A recent survey from WideOrbit shows division in the ranks of broadcasters and the ATSC 3.0 standard. Two surveys conducted on the broadcasters’ adoption of the ATSC 3.0 standard, have highlighted the challenges facing standard proponents.
The conversion to 3.0 will be nothing like the move to HD, as both consumers and broadcasters are yet to understand the benefits. For ATSC 3.0 to be successful, viewers need the industry to offer compelling reasons for which to make the switch; such as an improved audience experience. While that was certainly an incentive during the switch to HDTV, the benefits offered by ATSC 3.0 are still far less obvious in consumer products. As a result, many broadcasters are concerned that consumers won’t purchase ATSC 3.0-compatible televisions.
However, while the adoption of ATSC 3.0 is not a requirement under FCC rules, it is interesting to note that the industry’s long-term future certainly depends on an IP-centric delivery system; therefore, without a move to ATSC 3.0 the benefits of IP are not available to broadcasters.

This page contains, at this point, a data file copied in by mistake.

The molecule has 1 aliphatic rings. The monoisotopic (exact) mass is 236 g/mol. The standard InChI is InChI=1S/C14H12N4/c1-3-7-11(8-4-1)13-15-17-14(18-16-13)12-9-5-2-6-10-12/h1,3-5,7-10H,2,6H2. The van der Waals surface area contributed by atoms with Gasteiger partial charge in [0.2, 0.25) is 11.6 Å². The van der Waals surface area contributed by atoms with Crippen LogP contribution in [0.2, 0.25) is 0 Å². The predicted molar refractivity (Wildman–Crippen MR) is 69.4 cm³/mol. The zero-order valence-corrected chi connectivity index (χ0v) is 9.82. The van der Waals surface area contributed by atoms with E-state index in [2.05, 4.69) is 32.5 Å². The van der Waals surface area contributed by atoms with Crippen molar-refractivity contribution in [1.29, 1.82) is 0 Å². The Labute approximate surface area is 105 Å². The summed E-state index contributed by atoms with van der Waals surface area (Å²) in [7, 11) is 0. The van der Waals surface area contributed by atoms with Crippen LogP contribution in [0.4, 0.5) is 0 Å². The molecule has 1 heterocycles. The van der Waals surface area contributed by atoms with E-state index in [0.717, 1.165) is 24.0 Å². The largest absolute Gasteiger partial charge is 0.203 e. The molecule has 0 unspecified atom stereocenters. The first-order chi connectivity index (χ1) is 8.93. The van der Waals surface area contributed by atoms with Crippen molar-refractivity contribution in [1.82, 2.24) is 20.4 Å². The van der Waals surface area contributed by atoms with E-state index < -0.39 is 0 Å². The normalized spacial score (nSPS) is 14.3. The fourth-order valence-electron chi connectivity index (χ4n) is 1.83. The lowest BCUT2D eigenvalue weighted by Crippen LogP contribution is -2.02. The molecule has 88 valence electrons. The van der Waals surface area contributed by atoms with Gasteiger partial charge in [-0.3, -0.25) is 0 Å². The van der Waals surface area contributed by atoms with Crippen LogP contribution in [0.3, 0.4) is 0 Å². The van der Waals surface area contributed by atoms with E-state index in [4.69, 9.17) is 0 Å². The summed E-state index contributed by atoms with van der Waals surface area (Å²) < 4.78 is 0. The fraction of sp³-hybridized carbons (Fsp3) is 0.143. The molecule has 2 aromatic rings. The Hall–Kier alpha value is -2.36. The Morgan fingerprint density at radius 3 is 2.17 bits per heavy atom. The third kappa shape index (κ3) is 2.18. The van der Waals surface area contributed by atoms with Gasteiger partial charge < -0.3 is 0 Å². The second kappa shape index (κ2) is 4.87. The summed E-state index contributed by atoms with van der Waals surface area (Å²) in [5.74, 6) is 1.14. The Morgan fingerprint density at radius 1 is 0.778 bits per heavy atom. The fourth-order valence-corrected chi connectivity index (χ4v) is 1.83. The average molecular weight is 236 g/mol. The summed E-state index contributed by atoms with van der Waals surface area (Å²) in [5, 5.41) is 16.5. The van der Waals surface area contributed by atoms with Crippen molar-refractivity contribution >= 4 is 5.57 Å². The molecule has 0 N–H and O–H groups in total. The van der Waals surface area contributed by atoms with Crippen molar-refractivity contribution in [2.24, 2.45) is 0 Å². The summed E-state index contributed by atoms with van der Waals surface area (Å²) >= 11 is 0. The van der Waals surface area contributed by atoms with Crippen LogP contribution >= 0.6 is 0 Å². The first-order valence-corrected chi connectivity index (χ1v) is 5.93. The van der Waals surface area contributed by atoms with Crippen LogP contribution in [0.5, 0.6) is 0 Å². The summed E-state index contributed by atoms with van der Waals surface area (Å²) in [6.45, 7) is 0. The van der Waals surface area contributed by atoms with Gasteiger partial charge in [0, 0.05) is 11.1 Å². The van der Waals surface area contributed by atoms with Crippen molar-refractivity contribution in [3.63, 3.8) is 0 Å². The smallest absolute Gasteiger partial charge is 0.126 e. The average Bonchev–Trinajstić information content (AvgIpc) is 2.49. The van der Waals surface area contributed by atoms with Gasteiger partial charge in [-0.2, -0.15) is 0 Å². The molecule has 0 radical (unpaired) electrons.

Many broadcasters are enthusiastic about ATSC 3.0 and the vast majority are taking steps to adopt it, regardless of the addressed concerns. In fact, over 75% of respondents indicated enthusiasm about ATSC 3.0., and more than half indicated their station or group is actively examining whether to make the transition.
While many TV executives are supportive of making changes, a high number plan on holding off — deciding to wait and see competitors’ outcomes and be either incentivised or deterred by their results. Further, there are issues surrounding support from the consumer electronics industry.
Respondents of the survey have offered a wide range of predictions for the cost per station for an ATSC 3.0 transition, as capital investment and operating costs remain a crucial area for media companies to understand before moving forward. This finding comes in spite of a recent BIA/Kelsey report, “The business case for ATSC 3.0,” that many stations can expect to recoup ATSC 3.0-related incremental costs in three years.
This year’s NAB trade show is ripe with opportunity to see, touch and question ATSC 3.0 technology. By now, broadcasters should have a good idea of what changes they may need to make, and potential vendors who can meet those needs.
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